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England’s schools in disarray after government’s exam U-turn


The plans of secondary school leaders and pupils across England were in disarray on Tuesday as ministers discussed replacement assessments for GCSEs and A-levels and reversed a decision to go ahead with vocational exams, which were due to begin on Wednesday.

Boris Johnson’s shock announcement on Monday of a national lockdown and the requirement that all schools switch to online teaching came after the UK prime minister had insisted for weeks that schools were safe. The cancellation of GCSE and A-level exams in England, which was announced as thousands of pupils were preparing to sit their mocks, also placed a question mark over how exam-year students would be assessed.

On Tuesday evening the government announced that it would allow colleges to cancel vocational exams, which they had the day before insisted should take place during January. Speaking at a televised press briefing Mr Johnson also defended his decision to close schools.

“The tier 4 system without taking schools out of the equation was just not going to be enough on its own,” he said.

Gavin Williamson, the education secretary, is expected to outline a way forward on GCSEs and A-levels in the House of Commons on Wednesday, but exam regulator Ofqual and the Department for Education will take weeks to make a final decision on how pupils will be assessed.

Education advisers and unions had for months urged the government to detail a clear “plan B” in case exams were cancelled, but ministers did not publish any contingency measures.

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People familiar with the current discussions said options include holding exams for a small number of core subjects, such as English and maths; providing schools with adapted, centrally devised assessments or activities; or using some form of moderated teacher assessment.

Commenting on the possibility of a return to teacher-predicted grades, education insiders stressed the importance of giving teachers adequate guidance and training, and students and parents reassurance about the reliability of results.

Also being discussed is the possibility of including “flags” with grades, indicating that a student or group or students has been particularly disadvantaged by Covid-related disruption. Ministers are eager to avoid forms of algorithmic moderation, which resulted in some inaccurate exam results last year.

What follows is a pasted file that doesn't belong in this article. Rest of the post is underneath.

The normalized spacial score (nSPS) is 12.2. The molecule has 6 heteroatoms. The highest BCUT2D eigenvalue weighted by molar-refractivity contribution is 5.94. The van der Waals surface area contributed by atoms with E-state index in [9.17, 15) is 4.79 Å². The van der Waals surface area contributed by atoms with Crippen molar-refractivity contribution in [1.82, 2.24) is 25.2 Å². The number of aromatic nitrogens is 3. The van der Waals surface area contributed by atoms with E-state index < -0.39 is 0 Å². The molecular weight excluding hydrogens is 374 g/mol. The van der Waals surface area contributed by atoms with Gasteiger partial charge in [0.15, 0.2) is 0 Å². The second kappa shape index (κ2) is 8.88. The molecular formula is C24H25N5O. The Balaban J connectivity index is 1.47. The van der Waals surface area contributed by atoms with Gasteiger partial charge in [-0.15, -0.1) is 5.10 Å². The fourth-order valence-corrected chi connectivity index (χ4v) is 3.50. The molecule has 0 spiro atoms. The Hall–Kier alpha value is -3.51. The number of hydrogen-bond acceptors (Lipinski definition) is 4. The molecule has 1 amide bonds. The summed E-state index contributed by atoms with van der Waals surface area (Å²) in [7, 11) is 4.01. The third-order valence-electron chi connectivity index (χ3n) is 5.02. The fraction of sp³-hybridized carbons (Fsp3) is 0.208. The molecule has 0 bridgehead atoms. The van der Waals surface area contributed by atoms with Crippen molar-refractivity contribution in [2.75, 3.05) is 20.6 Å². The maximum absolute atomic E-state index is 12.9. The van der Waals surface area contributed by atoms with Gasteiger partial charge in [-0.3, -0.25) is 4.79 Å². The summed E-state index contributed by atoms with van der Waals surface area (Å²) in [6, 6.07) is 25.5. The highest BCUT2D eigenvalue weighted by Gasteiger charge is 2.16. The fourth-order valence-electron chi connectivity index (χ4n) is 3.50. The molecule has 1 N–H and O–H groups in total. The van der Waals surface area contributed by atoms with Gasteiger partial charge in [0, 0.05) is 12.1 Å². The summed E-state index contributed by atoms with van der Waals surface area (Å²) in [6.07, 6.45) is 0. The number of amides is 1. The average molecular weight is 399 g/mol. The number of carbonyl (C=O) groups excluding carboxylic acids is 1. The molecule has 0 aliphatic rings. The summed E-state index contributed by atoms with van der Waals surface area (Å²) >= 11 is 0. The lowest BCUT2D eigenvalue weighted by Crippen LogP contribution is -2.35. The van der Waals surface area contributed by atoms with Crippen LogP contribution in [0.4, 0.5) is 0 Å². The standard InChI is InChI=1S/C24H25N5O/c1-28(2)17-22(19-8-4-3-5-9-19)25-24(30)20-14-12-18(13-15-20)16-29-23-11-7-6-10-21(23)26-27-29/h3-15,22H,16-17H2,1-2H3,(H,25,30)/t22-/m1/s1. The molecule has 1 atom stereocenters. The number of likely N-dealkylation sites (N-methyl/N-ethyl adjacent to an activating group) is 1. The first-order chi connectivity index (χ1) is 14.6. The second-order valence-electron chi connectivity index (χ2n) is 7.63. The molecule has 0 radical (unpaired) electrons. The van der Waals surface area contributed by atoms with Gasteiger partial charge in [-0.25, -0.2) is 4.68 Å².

Becky Francis, chief executive of the Education Endowment Foundation, which works with the government to address inequality in education, said lost learning might be best addressed by providing opportunities to catch up at a later stage, rather than through assessment at school.

“We’re very focused on exams — but we mustn’t get caught with the tail wagging the dog,” she said. “This is really about coverage of the knowledge and skills that young people need to thrive in the future. If that learning hasn’t been covered, we need to find ways to support kids to catch up on that learning loss.”

Teachers expressed relief at the cancellation of exams, but the uncertainty has brought continued anxiety for young people.

Anita Ellis, headteacher of Royal Wootton Bassett Academy in Wiltshire, said “a decision as soon as possible is vital”. “We’ve been inundated with questions from students who are asking what’s going to happen.”

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She added that some sixth formers at the school had been due to sit vocational exams, which involve 135,000 students nationwide.

The government on Monday had insisted exams would go ahead, but after widespread outcry the DfE on Tuesday changed its guidance and will now allow schools and colleges to decide whether or not they should be cancelled.

“In light of the evolving public health measures, schools and colleges can continue with the vocational and technical exams that are due to take place in January, where they judge it right to do so,” a statement said.

David Hughes, chief executive of the Association of Colleges, said it had been “bonkers, unfair and wrong” to expect students to sit exams, but said the decision would cause more confusion.

“A national decision would have allowed for more fairness for all students across vocational and general qualifications — this compromise does not achieve that and I suspect that will cause more problems over the coming months,” he said.



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